Calling all dancers! Ballet, jazz, tango, ballroom, Zumba, breakdance, tap, disco, swing, line, hip-hop, pogo, calypso, square dance, cha cha, jerkin’…
You are an incredible source of untapped renewable energy!
Each footstep, each cabriole, each moonwalk, each jerk produces kinetic energy. This kinetic energy can be transformed into electricity to light up the stage upon which you dance, to power the audio system in your theatre, to charge the LED lights in your dressing room, or even to feed into the larger grid.
The Dutch company Energy Floors has created the world’s first dance floor that harvests human energy. Welcome to the Anthropocene.
By “making energy fun”, Energy Floors is committed to raising awareness about energy production and consumption (note: we humans can do both!) in a way that is interactive, tangible and more accessible than, say, remote utility-scale solar or wind farms or hydroelectric dams.
“When you install an energy floor,” explained Energy Floors CEO Michel Smit to CNBC, “then the public is part of the solution, they are part of the energy contribution of that location, which makes them much more involved.” According to the company’s website, “We believe that consciousness about energy and the impact we have on it are the main conditions to create a sustainable world.”
Energy Floors wants people to understand the simple fact that “energy is everywhere” – it just needs to be harvested. Think about this: the average person takes about 150 million steps in a lifetime. “That’s a lot of steps, right?” says Sylvia Meijer-Villafane, Director of Marketing & Communication for Energy Floors. ‘Now multiply that by the billions of people on the planet. Harnessing all that kinetic energy and converting it into electricity creates an incredible opportunity to ensure access to sustainable energy for people across the world. Adding solar panels [starting October 2017] to our energy tiles makes this opportunity even more worthwhile.”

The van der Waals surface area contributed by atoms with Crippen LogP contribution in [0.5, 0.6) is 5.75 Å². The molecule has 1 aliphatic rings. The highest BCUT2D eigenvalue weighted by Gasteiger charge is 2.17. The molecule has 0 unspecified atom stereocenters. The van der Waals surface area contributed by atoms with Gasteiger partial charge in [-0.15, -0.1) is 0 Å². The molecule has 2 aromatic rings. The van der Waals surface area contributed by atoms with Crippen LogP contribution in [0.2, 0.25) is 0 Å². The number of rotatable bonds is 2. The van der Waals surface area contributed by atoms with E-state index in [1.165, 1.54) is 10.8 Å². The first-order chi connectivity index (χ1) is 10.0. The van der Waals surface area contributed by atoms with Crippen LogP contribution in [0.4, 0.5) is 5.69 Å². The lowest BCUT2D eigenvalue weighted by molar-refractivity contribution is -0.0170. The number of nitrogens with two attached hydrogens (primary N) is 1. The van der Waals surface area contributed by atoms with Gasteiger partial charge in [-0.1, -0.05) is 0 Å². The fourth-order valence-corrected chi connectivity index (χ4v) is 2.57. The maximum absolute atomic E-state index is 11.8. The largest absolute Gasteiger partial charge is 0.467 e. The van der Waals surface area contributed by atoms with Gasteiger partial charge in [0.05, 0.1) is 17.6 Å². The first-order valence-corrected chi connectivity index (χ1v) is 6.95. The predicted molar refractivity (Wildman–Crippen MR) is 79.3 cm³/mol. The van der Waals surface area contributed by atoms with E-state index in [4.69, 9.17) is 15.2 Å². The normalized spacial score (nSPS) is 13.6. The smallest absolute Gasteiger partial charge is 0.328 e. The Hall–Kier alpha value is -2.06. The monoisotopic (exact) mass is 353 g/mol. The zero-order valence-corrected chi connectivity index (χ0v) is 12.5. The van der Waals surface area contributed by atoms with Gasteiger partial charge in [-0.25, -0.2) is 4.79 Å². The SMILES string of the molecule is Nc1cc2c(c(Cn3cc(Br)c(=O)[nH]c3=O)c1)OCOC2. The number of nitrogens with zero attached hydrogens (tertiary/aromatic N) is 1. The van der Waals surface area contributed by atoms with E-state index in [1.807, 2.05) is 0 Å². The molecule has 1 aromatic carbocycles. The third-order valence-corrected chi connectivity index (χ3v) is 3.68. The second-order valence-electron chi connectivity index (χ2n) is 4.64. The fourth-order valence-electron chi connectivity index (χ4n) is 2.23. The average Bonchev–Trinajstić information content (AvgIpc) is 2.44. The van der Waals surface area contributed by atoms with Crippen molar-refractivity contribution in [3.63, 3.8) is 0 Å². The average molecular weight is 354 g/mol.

Energy Floors is not the only company experimenting with “smart floors” – UK’s Pavegen and Italy’s Veranu focus primarily on the built environment, with installations across the globe. But Energy Floors was the first start-up to promote the concept that human dancing is a potential source of renewable energy.
How does this technology work? The floor tiles produced by these companies convert the small vertical movement of human footsteps/dancesteps into a very high rotational motion (on the order of 1,000s of rpm) that drives a tiny internal generator to produce off-grid electricity. More movement, more energy; more dancers, more electricity generated. A diagram is provided in the following video beginning at 00:48.
Theoretically, almost anything could be powered through the simple act of a human footstep, multiplied hundreds of thousands times per day in heavy foot-traffic areas such as train stations, airports, museums, sports arenas, movie theaters, music festivals and exercise studios. As it turns out, there is a huge opportunity for harvesting human energy.
To date, renewable energy headlines are dominated by wind, solar, geothermal and hydroelectric power. But human-powered renewable energy will surely become a “thing” in the not-too-distant future. There are many applications already. For example micro windmills – 1/15 of an inch wide – embedded into our clothing can generate electricity from the kinetic energy produced when we swing our arms or legs by walking, biking, running or dancing.
Alors on danse!
This article is part of the Renewable Energy series.
Joan Sullivan is a renewable energy photographer based in Québec, Canada. Since 2009, Joan has focused her cameras (and more recently her drones) exclusively on solutions to climate change. She is convinced that the inevitable transition to a 100% clean energy economy will happen faster – and within our lifetimes – by creating positive images and stories that help us visualize and embrace what a post-carbon future will look like. Joan collaborates frequently with filmmakers on documentary films that explore the human side of the energy transition. She is currently working on a photo book about the energy transition. Her renewable energy photos have been exhibited in group shows in Canada and the UK. You can find Joan on Twitter and Instagram.